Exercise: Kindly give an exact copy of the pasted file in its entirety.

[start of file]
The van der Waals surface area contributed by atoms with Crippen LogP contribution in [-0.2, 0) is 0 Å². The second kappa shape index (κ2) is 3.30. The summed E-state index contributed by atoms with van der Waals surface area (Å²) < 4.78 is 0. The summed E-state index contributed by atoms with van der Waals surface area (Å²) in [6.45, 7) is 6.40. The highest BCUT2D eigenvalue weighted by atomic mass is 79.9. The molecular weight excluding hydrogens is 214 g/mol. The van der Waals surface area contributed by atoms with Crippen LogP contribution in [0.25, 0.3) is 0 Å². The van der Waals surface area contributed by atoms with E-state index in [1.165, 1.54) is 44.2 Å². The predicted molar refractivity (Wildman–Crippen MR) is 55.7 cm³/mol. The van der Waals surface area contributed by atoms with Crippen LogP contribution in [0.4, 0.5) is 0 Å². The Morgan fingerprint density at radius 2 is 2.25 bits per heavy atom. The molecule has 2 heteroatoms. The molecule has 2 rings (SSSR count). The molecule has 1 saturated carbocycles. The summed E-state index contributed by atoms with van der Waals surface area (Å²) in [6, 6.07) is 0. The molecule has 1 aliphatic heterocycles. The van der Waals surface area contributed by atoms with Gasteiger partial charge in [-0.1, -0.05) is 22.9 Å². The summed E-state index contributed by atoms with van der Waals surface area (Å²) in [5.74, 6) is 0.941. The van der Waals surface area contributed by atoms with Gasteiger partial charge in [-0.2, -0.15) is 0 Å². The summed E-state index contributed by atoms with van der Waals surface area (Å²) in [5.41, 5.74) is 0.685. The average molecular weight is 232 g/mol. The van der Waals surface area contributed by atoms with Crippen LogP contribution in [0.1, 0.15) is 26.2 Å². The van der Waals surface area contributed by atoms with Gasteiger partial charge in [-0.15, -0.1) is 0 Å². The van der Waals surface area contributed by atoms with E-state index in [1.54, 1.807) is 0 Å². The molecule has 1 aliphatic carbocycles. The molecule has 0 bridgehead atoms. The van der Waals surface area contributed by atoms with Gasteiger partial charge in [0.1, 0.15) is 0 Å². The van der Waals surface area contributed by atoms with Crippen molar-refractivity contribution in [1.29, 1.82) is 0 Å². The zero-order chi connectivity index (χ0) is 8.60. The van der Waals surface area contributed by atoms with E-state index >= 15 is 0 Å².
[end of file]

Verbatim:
The van der Waals surface area contributed by atoms with Crippen LogP contribution in [-0.2, 0) is 0 Å². The second kappa shape index (κ2) is 3.30. The summed E-state index contributed by atoms with van der Waals surface area (Å²) < 4.78 is 0. The summed E-state index contributed by atoms with van der Waals surface area (Å²) in [6.45, 7) is 6.40. The highest BCUT2D eigenvalue weighted by atomic mass is 79.9. The molecular weight excluding hydrogens is 214 g/mol. The van der Waals surface area contributed by atoms with Crippen LogP contribution in [0.25, 0.3) is 0 Å². The van der Waals surface area contributed by atoms with E-state index in [1.165, 1.54) is 44.2 Å². The predicted molar refractivity (Wildman–Crippen MR) is 55.7 cm³/mol. The van der Waals surface area contributed by atoms with Crippen LogP contribution in [0.4, 0.5) is 0 Å². The Morgan fingerprint density at radius 2 is 2.25 bits per heavy atom. The molecule has 2 heteroatoms. The molecule has 2 rings (SSSR count). The molecule has 1 saturated carbocycles. The summed E-state index contributed by atoms with van der Waals surface area (Å²) in [6, 6.07) is 0. The molecule has 1 aliphatic heterocycles. The van der Waals surface area contributed by atoms with Gasteiger partial charge in [-0.1, -0.05) is 22.9 Å². The summed E-state index contributed by atoms with van der Waals surface area (Å²) in [5.74, 6) is 0.941. The van der Waals surface area contributed by atoms with Gasteiger partial charge in [-0.2, -0.15) is 0 Å². The summed E-state index contributed by atoms with van der Waals surface area (Å²) in [5.41, 5.74) is 0.685. The average molecular weight is 232 g/mol. The van der Waals surface area contributed by atoms with Crippen LogP contribution in [0.1, 0.15) is 26.2 Å². The van der Waals surface area contributed by atoms with Gasteiger partial charge in [-0.15, -0.1) is 0 Å². The van der Waals surface area contributed by atoms with E-state index in [1.54, 1.807) is 0 Å². The molecule has 1 aliphatic carbocycles. The molecule has 0 bridgehead atoms. The van der Waals surface area contributed by atoms with Gasteiger partial charge in [0.1, 0.15) is 0 Å². The van der Waals surface area contributed by atoms with Crippen molar-refractivity contribution in [1.29, 1.82) is 0 Å². The zero-order chi connectivity index (χ0) is 8.60. The van der Waals surface area contributed by atoms with E-state index >= 15 is 0 Å².